Position in the NL Central: 1st place, 5 games in front of Milwaukee (who, at this posting, are tied 3-3 with Pittsburgh in extra innings) and 8 ahead of St. Louis
Best Possible Record: 112-50
Worst Possible Record: 80-82
On Pace For: 100-62
Magic Number: 28, as powered by CubsMagicNumber.com
It's been written that, on days when he's not pitching, Carlos Zambrano shags fly balls in the outfield and throw them back in left handed. It turns out that the Big Moose is ambidextrous and, in the right circumstance, he'd love the opportunity to play the outfield on days he's not pitching. He'd just catch the ball with his right hand and throw it back in lefty.
He just might have the necessary stick for the job. In 482 career at bats, Zambrano is batting .241. That's not great unless you're a pitcher, but it could perhaps be successfully argued that players who don't bat regularly struggle more than players who bat daily. What's more impressive is his 16 career homeruns. Zambrano may just be capable of improving on that .241 career average, had he the chance to bat 500 times in a season. However, if it's true that limited plate time negatively effects a player's batting statistics, it would be hard for the Big Moose to do much better than he's done this year. Essentially, there have been 24 games this year in which the pitcher has been the most productive hitter on the team - the games Zambrano has started. Rather than give you the cold numbers, I'll give you the projections:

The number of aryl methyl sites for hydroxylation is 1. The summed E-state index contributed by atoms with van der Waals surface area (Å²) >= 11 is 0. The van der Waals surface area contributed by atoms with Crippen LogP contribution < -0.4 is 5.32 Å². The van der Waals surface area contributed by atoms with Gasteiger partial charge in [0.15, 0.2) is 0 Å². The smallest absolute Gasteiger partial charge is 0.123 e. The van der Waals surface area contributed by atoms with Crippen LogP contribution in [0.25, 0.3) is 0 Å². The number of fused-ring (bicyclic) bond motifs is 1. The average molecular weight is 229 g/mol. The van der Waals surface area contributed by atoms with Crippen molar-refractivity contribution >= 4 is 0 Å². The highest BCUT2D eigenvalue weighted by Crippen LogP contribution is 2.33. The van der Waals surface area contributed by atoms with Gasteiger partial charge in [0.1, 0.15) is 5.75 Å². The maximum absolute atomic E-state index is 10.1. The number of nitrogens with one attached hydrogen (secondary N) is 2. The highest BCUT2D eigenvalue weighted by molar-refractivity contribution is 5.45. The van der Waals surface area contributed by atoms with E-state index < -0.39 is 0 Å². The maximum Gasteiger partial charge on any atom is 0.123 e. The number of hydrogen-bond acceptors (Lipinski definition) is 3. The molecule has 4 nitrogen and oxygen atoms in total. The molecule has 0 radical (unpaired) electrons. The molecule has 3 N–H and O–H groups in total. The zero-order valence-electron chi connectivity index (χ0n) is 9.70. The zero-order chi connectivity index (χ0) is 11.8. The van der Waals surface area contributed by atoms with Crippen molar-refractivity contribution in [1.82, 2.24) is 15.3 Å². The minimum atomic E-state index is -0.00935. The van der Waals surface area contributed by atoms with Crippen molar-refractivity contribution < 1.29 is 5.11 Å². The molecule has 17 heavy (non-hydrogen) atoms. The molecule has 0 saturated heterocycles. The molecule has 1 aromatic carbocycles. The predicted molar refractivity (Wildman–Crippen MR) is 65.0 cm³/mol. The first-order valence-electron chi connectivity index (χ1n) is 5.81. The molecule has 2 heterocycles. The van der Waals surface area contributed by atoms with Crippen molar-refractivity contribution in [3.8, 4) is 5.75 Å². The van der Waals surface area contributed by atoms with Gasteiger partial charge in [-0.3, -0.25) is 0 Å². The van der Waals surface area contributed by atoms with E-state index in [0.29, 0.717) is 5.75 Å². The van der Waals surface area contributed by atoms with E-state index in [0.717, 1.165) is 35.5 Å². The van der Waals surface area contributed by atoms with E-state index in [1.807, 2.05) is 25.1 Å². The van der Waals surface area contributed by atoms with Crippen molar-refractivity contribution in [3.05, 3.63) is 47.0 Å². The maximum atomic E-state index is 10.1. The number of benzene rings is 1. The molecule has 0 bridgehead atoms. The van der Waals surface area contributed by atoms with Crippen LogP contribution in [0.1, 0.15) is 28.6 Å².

In 550 at bats, Carlos would have 196 hits, 31 doubles, 8 triples, 24 homeruns, 94 RBI, and he'd be batting .357 with a .928 OPS. Maybe the ol' Zambino photoshop was even more appropriate than it first appeared:
Perhaps the one factor detracting from Carlos's quest to be a hitter is his lack of patience. In all those career at bats, Z has a whopping 5 walks. That's Dunston/Patterson territory. However, it's conceivable that he's currently taking the "make 'em count" approach and is more aggressive than he'd be if he was hitting every day.
He certainly made 'em count today. Carlos was 1 for 2 with a homerun against the Reds, while also pitching 7 innings and giving up only 1 earned run off of 6 hits and 4 walks. His homer was the last run the Cubs scored, and it was also the difference in a 3-2 ballgame.
It remains concerning that Carlos has bouts with wildness, although my personal belief is that he was merely trying to get the Reds hitters in trouble with Dusty Baker. Rumor has it that the Reds have a "bench 'em if they walk twice in a game" policy, and for tomorrow's game, Chris Dickerson would've at the very least been flipped in the lineup with Corey Patterson, had C-Pat not drawn a walk in the 7th.
Offensively, the Cubs managed 6 hits and 2 walks of their own off of Josh Fogg and company. Fogg only went 4 innings and threw 60 pitches. I'm convinced that either Dusty got confused and thought it was the 8th when he pulled him, or he's planning on starting him again on Sunday. Apart from Zambrano's homer, the other two Cubs runs came from a DeRosa solo shot and - go figure - a Derrek Lee double play that also scored Alfonso Soriano.
One other thing worth mentioning is that Kerry Wood struck out 2 to get the save, and Carlos Marmol gave up his first earned run in over a month and his first hit since the end of July.